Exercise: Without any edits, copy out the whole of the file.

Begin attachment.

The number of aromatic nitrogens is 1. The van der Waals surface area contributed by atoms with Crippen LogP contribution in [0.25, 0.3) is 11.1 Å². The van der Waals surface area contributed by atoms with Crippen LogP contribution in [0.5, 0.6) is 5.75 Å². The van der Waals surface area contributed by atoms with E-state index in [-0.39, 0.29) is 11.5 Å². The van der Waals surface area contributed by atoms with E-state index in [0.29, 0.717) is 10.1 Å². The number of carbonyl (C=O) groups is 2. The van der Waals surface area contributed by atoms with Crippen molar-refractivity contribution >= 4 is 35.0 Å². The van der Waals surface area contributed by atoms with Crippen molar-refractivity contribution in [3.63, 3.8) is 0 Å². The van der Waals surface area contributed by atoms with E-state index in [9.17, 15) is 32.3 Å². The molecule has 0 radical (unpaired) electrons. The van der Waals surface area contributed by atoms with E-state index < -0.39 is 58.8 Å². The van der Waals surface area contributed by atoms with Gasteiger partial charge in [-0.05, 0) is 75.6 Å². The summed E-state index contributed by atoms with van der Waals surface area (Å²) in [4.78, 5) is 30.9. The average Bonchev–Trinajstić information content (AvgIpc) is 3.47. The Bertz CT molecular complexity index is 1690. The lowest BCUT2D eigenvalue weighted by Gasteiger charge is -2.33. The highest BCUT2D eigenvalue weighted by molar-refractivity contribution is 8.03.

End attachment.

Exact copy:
The number of aromatic nitrogens is 1. The van der Waals surface area contributed by atoms with Crippen LogP contribution in [0.25, 0.3) is 11.1 Å². The van der Waals surface area contributed by atoms with Crippen LogP contribution in [0.5, 0.6) is 5.75 Å². The van der Waals surface area contributed by atoms with E-state index in [-0.39, 0.29) is 11.5 Å². The van der Waals surface area contributed by atoms with E-state index in [0.29, 0.717) is 10.1 Å². The number of carbonyl (C=O) groups is 2. The van der Waals surface area contributed by atoms with Crippen molar-refractivity contribution >= 4 is 35.0 Å². The van der Waals surface area contributed by atoms with Crippen molar-refractivity contribution in [3.63, 3.8) is 0 Å². The van der Waals surface area contributed by atoms with E-state index in [9.17, 15) is 32.3 Å². The molecule has 0 radical (unpaired) electrons. The van der Waals surface area contributed by atoms with E-state index < -0.39 is 58.8 Å². The van der Waals surface area contributed by atoms with Gasteiger partial charge in [-0.05, 0) is 75.6 Å². The summed E-state index contributed by atoms with van der Waals surface area (Å²) in [4.78, 5) is 30.9. The average Bonchev–Trinajstić information content (AvgIpc) is 3.47. The Bertz CT molecular complexity index is 1690. The lowest BCUT2D eigenvalue weighted by Gasteiger charge is -2.33. The highest BCUT2D eigenvalue weighted by molar-refractivity contribution is 8.03.